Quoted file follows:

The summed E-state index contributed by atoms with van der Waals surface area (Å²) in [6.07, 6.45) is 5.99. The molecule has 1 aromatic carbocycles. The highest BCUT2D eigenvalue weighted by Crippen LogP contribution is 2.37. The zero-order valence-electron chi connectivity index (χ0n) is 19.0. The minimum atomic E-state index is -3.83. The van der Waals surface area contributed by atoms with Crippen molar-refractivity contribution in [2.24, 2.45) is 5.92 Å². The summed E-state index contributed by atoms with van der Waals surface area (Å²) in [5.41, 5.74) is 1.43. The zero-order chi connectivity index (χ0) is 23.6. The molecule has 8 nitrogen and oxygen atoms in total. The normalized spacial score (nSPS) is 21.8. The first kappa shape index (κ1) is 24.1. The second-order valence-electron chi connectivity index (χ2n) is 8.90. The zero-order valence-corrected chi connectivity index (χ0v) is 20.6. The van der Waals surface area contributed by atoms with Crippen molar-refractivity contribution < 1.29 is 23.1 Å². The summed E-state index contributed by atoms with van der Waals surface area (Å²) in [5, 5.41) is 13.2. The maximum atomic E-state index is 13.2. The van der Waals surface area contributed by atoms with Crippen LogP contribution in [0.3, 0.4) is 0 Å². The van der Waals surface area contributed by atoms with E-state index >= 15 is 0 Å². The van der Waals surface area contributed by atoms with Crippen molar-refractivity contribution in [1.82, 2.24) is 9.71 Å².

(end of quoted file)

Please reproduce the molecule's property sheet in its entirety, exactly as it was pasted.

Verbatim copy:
The summed E-state index contributed by atoms with van der Waals surface area (Å²) in [6.07, 6.45) is 5.99. The molecule has 1 aromatic carbocycles. The highest BCUT2D eigenvalue weighted by Crippen LogP contribution is 2.37. The zero-order valence-electron chi connectivity index (χ0n) is 19.0. The minimum atomic E-state index is -3.83. The van der Waals surface area contributed by atoms with Crippen molar-refractivity contribution in [2.24, 2.45) is 5.92 Å². The summed E-state index contributed by atoms with van der Waals surface area (Å²) in [5.41, 5.74) is 1.43. The zero-order chi connectivity index (χ0) is 23.6. The molecule has 8 nitrogen and oxygen atoms in total. The normalized spacial score (nSPS) is 21.8. The first kappa shape index (κ1) is 24.1. The second-order valence-electron chi connectivity index (χ2n) is 8.90. The zero-order valence-corrected chi connectivity index (χ0v) is 20.6. The van der Waals surface area contributed by atoms with Crippen molar-refractivity contribution < 1.29 is 23.1 Å². The summed E-state index contributed by atoms with van der Waals surface area (Å²) in [5, 5.41) is 13.2. The maximum atomic E-state index is 13.2. The van der Waals surface area contributed by atoms with Crippen LogP contribution in [0.3, 0.4) is 0 Å². The van der Waals surface area contributed by atoms with E-state index >= 15 is 0 Å². The van der Waals surface area contributed by atoms with Crippen molar-refractivity contribution in [1.82, 2.24) is 9.71 Å².